TAIJI, WAKAYAMA PREF. - Whale meat auctions were held Thursday in different areas of Japan, the first since the country ended its 31-year commercial whaling hiatus earlier this week, with some cuts selling for over ¥10,000 per kilogram.
A whaling fleet left Kushiro in Hokkaido on Monday to hunt in coastal waters and took two minke whales later the same day.
Approximately 66 kilograms of meat from one of the two animals was then brought to Taiji, Wakayama Prefecture, for the auction because a vessel from the whaling town was among the fleet.
“I was able to make a successful bid at the celebratory auction,” said Akira Yutani, who heads a fishery company and submitted a bid for 40 kg. “I’d like to continue working on developing (whale meat) products for younger generations to enjoy.”
About 10 brokers from Taiji, regarded as the birthplace of whaling in Japan, took part in the auction.
“I’m very moved by how this meat came from a ship from Taiji,” said 59-year-old Yoshifumi Kai, a member of the town’s fishing cooperative. “It’s higher quality, unlike that from research whaling, as they drained the blood aboard. I want people to understand that whale meat tastes good.”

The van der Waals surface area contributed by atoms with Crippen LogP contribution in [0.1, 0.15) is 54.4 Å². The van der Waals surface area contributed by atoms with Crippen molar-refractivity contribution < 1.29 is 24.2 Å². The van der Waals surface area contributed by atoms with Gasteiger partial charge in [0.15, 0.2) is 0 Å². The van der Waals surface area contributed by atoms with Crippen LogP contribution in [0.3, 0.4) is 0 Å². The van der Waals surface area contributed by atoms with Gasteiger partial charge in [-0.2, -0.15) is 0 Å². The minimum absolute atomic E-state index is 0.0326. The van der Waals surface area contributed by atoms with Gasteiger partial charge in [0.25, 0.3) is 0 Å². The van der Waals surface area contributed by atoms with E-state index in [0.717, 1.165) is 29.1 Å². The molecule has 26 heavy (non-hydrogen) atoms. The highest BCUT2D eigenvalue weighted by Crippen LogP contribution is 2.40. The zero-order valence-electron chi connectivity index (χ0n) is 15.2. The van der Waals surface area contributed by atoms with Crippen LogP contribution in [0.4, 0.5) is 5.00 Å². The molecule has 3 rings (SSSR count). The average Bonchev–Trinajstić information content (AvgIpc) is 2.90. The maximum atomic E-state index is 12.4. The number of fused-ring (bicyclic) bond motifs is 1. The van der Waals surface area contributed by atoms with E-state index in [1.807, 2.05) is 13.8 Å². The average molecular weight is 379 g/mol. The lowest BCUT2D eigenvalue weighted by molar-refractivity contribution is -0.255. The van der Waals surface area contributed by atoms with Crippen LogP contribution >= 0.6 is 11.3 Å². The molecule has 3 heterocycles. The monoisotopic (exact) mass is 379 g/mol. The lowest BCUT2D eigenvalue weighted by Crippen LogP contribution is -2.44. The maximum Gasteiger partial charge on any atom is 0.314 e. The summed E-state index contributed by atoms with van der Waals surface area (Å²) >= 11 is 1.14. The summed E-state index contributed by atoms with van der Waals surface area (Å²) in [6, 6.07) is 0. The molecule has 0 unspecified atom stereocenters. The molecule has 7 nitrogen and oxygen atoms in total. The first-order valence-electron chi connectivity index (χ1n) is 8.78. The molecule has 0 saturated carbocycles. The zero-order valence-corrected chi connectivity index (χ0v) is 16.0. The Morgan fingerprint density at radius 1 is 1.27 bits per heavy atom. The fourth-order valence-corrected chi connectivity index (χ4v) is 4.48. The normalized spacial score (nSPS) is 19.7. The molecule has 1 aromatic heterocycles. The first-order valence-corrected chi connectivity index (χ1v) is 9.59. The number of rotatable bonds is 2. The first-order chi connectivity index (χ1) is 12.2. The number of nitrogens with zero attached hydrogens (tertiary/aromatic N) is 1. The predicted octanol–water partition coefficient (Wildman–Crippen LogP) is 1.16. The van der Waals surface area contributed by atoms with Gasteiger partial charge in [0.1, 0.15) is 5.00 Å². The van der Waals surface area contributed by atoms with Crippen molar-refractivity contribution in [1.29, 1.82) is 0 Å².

The red whale meat costs ¥598 for 100 grams at a supermarket run by the group. “I can’t wait to eat it as sashimi,” a 67-year-old male resident said.
Auctions were also held in Aomori and Miyagi prefectures, with certain cuts snatching up to ¥15,000 per kg at an event in Sendai.
Approximately 130 kg of red meat was auctioned off at about ¥4,500 to ¥7,000 per kg to numerous fishmongers and restaurants in Ishinomaki, Miyagi Prefecture.
In Kushiro, whale meat lined shopping aisles after being sold for as high as ¥4,000 per kg.
On Monday, a separate fleet also departed from the port of Shimonoseki in Yamaguchi Prefecture.
Japan restarted commercial whaling a day after formally withdrawing from the International Whaling Commission.
The IWC was founded in 1948 and Japan joined it in 1951. It was originally composed of whaling nations, but an increasing number of anti-whaling member states led the IWC to adopt a moratorium on commercial whaling in 1982.
As an IWC member, Japan halted commercial whaling in 1988 but hunted whales for what it claims were research purposes, a practice criticized internationally as a cover for commercial whaling.
Japan had long sought to lift the moratorium and finally left the IWC on Sunday after the organization last September voted down its proposal to resume commercial whaling of species considered abundant such as minke whales.